• As previously covered on this blog, the City of San Francisco passed legislation in June 2015 that required health warnings to be placed on advertising for sugar-sweetened beverages (i.e., nonalcoholic beverages with caloric sweeteners that contain more than 25 calories per 12 oz.). Specifically, the warning would have read: “WARNING: Drinking beverages with added sugar(s) contributes to obesity, diabetes, and tooth decay. This is a message from the City and County of San Francisco.” In July 2015, trade associations filed a lawsuit challenging the legislation on First Amendment grounds.
  • On Tuesday, September 19, 2017, the U.S. Court of Appeals for the Ninth Circuit enjoined enforcement of San Francisco’s sugar-sweetened beverage warning ordinance. The Court in American Beverage Assn. v. San Francisco held that requiring advertisers to include the controversial warning violates their First Amendment rights not to be compelled to convey the government’s message.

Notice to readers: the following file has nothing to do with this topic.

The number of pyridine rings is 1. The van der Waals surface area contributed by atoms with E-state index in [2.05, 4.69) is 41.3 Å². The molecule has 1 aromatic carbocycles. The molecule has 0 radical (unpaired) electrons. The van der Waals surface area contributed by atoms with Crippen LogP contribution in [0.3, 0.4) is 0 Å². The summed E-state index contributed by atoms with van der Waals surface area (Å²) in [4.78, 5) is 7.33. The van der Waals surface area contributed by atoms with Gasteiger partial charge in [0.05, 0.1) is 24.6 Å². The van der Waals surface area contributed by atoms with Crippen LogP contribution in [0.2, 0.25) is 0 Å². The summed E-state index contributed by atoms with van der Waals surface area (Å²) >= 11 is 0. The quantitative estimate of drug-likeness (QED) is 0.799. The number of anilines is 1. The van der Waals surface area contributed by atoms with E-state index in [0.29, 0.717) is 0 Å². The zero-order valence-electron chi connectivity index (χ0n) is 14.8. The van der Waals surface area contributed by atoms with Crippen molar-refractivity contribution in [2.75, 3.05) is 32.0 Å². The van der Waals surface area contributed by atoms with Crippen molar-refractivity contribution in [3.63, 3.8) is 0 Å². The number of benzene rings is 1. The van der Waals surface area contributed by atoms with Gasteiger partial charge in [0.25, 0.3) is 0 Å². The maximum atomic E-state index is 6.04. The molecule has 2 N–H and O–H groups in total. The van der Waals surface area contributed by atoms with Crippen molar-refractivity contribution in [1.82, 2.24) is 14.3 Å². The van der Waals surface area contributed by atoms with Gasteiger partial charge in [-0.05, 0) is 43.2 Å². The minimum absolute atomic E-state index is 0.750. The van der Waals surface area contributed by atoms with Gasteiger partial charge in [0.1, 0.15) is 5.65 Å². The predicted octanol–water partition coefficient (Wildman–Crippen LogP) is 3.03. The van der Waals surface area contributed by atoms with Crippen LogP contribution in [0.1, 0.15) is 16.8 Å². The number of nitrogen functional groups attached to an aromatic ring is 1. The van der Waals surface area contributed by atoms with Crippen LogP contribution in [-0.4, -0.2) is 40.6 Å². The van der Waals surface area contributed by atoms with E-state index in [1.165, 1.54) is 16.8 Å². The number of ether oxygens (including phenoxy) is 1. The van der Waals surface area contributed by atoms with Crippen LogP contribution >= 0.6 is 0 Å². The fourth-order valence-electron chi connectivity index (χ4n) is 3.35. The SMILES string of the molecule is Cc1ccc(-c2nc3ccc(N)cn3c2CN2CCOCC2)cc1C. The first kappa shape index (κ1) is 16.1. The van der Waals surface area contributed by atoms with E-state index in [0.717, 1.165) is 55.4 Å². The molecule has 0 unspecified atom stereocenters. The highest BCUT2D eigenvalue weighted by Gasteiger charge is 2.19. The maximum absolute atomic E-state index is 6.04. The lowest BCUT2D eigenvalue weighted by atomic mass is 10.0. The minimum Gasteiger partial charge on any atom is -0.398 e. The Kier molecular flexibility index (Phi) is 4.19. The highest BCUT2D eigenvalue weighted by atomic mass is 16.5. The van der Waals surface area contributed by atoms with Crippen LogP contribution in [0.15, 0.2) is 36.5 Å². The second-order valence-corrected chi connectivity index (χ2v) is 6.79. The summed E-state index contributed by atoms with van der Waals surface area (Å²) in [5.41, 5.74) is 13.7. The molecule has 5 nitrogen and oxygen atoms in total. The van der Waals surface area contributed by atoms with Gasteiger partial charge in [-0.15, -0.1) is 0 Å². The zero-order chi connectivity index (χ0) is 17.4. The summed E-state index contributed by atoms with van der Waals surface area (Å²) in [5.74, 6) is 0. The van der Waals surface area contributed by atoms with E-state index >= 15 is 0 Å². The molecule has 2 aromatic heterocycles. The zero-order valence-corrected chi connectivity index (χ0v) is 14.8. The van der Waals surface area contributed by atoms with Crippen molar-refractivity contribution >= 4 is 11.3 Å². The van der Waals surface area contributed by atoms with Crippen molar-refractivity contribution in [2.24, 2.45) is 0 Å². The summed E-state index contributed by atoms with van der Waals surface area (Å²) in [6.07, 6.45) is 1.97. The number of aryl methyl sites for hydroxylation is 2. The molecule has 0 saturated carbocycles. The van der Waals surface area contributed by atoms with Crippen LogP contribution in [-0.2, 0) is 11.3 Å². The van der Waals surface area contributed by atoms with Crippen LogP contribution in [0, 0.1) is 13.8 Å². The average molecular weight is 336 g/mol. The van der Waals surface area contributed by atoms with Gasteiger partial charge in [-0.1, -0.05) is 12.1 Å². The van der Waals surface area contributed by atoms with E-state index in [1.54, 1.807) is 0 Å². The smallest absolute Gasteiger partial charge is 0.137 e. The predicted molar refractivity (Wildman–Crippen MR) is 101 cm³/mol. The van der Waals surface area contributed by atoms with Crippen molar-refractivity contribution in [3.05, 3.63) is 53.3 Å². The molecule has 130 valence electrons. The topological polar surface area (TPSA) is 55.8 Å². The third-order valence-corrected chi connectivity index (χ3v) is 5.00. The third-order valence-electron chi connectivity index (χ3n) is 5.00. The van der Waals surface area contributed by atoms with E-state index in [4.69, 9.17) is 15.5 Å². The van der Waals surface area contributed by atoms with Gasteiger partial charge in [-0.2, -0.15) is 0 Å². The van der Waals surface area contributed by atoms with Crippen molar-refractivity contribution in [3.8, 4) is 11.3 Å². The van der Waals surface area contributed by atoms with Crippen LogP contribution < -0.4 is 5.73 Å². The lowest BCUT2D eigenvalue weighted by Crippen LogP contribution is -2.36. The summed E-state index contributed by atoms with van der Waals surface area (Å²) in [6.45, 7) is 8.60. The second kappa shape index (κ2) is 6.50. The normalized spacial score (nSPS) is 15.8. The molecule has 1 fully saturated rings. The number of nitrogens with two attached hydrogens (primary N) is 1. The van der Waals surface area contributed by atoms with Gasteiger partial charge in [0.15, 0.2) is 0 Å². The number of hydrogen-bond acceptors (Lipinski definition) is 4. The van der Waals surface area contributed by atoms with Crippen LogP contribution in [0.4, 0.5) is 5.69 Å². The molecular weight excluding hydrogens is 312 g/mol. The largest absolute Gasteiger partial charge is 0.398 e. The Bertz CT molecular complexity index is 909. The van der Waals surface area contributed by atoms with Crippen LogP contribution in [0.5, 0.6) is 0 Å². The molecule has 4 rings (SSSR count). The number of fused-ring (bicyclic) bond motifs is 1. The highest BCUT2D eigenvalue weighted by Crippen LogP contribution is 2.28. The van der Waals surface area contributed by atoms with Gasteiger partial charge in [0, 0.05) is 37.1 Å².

• In issuing the preliminary injunction, the Court stated that the warning is “not purely factual” and “unduly burdens and chills protected commercial speech.” The Court also cited U.S. Food and Drug Administration (FDA) guidance that says added sugars “can be part of a healthy dietary pattern when not consumed in excess amounts.”
  • Looking ahead, it remains to be seen what, if any, impact the outcome of this lawsuit will have on the appetite of other U.S. jurisdictions to pursue similar legislation.